Setting up an enriched, system-wide prompt again raised the question where to put the definition code. Spreading the snippet all over the home-located profile-(
.bash_profile) and resource(
.bashrc)-files is a bad idea, tedious to maintain, you know, don’t ever think about it.
Changing the global profile- and resource-files (
/etc/profile , /etc/bashrc) won’t be of any much more brain either, since yet another system update may cause conflicts with the maintainers version. Just reading along the web, I found that there is some mechanism integrated with
/etc/profile to source homebrewed definitions from a file within
/etc/profile.d . Great, this is what I want, but, as far as I remember correctly, a profile will only be sourced once, upon login, in a login shell, right?!
Oohhm, still can’t recite that poem on command. On login, we source the environment (profile). We won’t do that for sub-shells because the environment will be derived. However, since a login shell is also an interactive shell usually, we still addionally source the aliase- und function-resources as well… And so on and forth in bare theory, which has been depicted nicely in man bash, in the invocation section in particular. Read this now for reference!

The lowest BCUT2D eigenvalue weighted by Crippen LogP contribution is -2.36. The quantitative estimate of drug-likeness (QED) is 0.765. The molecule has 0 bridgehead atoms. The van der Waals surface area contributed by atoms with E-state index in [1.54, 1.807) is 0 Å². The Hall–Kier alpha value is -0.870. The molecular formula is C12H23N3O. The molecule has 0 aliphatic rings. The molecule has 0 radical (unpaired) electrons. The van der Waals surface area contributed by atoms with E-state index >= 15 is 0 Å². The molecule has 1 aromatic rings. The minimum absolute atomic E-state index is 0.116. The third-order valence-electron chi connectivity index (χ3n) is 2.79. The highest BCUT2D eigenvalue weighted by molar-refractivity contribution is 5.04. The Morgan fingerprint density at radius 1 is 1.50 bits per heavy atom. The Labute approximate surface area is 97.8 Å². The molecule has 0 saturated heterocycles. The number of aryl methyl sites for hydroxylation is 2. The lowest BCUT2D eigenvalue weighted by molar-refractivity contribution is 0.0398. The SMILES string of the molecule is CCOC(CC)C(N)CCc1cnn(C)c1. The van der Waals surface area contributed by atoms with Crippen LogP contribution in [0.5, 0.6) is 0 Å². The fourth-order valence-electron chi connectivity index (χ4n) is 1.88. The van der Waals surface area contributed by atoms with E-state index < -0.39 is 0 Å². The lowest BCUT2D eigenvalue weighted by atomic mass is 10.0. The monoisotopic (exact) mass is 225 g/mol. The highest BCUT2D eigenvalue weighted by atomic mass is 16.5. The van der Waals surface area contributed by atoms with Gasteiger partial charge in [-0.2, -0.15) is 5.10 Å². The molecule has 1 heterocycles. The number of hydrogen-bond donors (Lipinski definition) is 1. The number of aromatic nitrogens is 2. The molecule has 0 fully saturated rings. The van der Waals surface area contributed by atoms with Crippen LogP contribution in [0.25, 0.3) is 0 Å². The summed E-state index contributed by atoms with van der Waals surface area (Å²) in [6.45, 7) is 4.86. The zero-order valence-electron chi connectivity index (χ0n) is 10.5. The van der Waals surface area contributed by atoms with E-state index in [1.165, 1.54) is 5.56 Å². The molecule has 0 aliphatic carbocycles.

On the other hand, living system may not stay with the initial ideas very long, in practice a question may have a multiple of answers (or the other way round). So I parsed and instrumented the profile- and resource-loading process to see what really happens under the bonnt. See what I’ve found.
Let’s do some wording first. We have two types of shells essentailly, login and interactive, as well as their counterparts. Again, refer the the
bash man page on this. The interesting thing is though, some shells may be both login and interactive or login and non-interactive etc. Ok, this is just two-dimensional, a matrix representation of possible cases will fit this accordingly for the remainder of the article.
We conclude easily that the antagonists ls/nls and is/nis can’t go togehter, they’re 0 and 1. Anythings else is possible, for the exception of nls/nis, which may be shown but will have no effect in regard to profiles and resources, discussed here.
The following section gives examples of the shell type combinations from above. Please note, that an
echo '' has been coded at the very top of
/etc/profile , /etc/bashrc , .bash_profile , .bashrc and
/etc/profile.d/local.sh , respectively. The latter file being my extension script to set the enriched prompt (and some aliases) as mentioned above. The global files also print the current value of